But none of these devices seemed to work at GSCC. When I hit the wall with my fist because someone said my mother was so bucktoothed that she could eat corn on the cob through a fence—everyone just laughed at me more. Plus, the counselors got pissed at me for making them find the first-aid kit. So, I was defenseless and mute the rest of the week at Government Subsidized Charity Club.
And that week was hell. My whiteness was the butt of every joke. And with every public humiliation I became more sensitive, not less. So, as a last resort, I tried to avoid everyone. If someone looked at me, I moved out of their field of vision as quickly as possible. If someone looked like they were about to talk to me, I walked away. And at every opportunity, I found nooks to crawl into and places to hide. After a day or so of avoiding all human contact, I started to think of myself as stealth-ness itself, like a phantom lurking through the shadows—or better yet, like a ninja.
I had just settled into a broom closet with, Are You There God? It’s Me, Margaret when one of the counselors flung the closet door open and stood angrily above me, tapping her foot.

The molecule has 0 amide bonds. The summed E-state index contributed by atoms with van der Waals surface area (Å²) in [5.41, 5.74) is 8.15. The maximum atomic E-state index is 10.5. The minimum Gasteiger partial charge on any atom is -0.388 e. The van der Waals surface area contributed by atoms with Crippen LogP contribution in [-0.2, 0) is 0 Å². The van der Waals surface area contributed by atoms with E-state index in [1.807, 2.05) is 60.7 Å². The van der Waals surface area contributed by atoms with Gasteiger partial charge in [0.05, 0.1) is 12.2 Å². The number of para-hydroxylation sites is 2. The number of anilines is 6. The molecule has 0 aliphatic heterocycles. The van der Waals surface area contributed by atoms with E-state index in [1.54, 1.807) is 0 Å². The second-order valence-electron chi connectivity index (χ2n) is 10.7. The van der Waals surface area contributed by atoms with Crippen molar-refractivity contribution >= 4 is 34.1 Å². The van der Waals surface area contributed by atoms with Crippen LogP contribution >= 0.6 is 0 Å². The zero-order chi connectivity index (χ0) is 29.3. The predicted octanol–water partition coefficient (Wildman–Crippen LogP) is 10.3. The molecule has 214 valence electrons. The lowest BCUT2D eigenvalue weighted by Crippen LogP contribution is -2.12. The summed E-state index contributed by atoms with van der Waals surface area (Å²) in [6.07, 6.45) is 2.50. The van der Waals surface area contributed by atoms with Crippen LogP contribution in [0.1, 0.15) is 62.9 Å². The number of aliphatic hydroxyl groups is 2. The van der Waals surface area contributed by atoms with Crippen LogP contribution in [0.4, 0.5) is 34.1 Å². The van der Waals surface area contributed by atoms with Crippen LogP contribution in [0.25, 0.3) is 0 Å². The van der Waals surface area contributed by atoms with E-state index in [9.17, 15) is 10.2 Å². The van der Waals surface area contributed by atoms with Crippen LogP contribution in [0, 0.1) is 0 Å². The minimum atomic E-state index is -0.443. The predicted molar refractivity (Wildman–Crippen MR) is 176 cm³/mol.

"What’s wrong? What are you doing reading in here all by yourself ?" "I’m really comfortable in here, if you just want to close the door."
But instead she said, "No! What you need to do, is you need to go join the rest of the kids!" I popped my head out of the closet and looked across the room. Rodney, an obese child, was setting his friend’s jeans on fire. While Jamal, the boy with the earring, pointed out that a younger boy had a crooked dick.
"Please can I stay here?" I asked.
The counselor said without hesitation, "I can’t watch you in no closet!"
But I just sat there unable to move, hoping she would change her mind and let me stay. I put on my most imploring face, but she just started looking at her nails. I tried opening my book again, and she cleared her throat and rolled her eyes. And while she looked at me impatiently, I slinked out of the closet and joined the rest of the kids.
Jamal welcomed me with a "skitch" to the back of the head. That’s basically like hitting someone in the back of the head, but you graze it. So to the untrained adult eye, it looks playful.
Then Caprice belted out, "Her ass is so flat, it looks like two saltine crackers that done lost they box!" Kids cackled and pointed and grabbed their chins and said, "Cap" and "Roast."
"What are they doing?" I asked Darnell, because his pee smell made him accessible to me.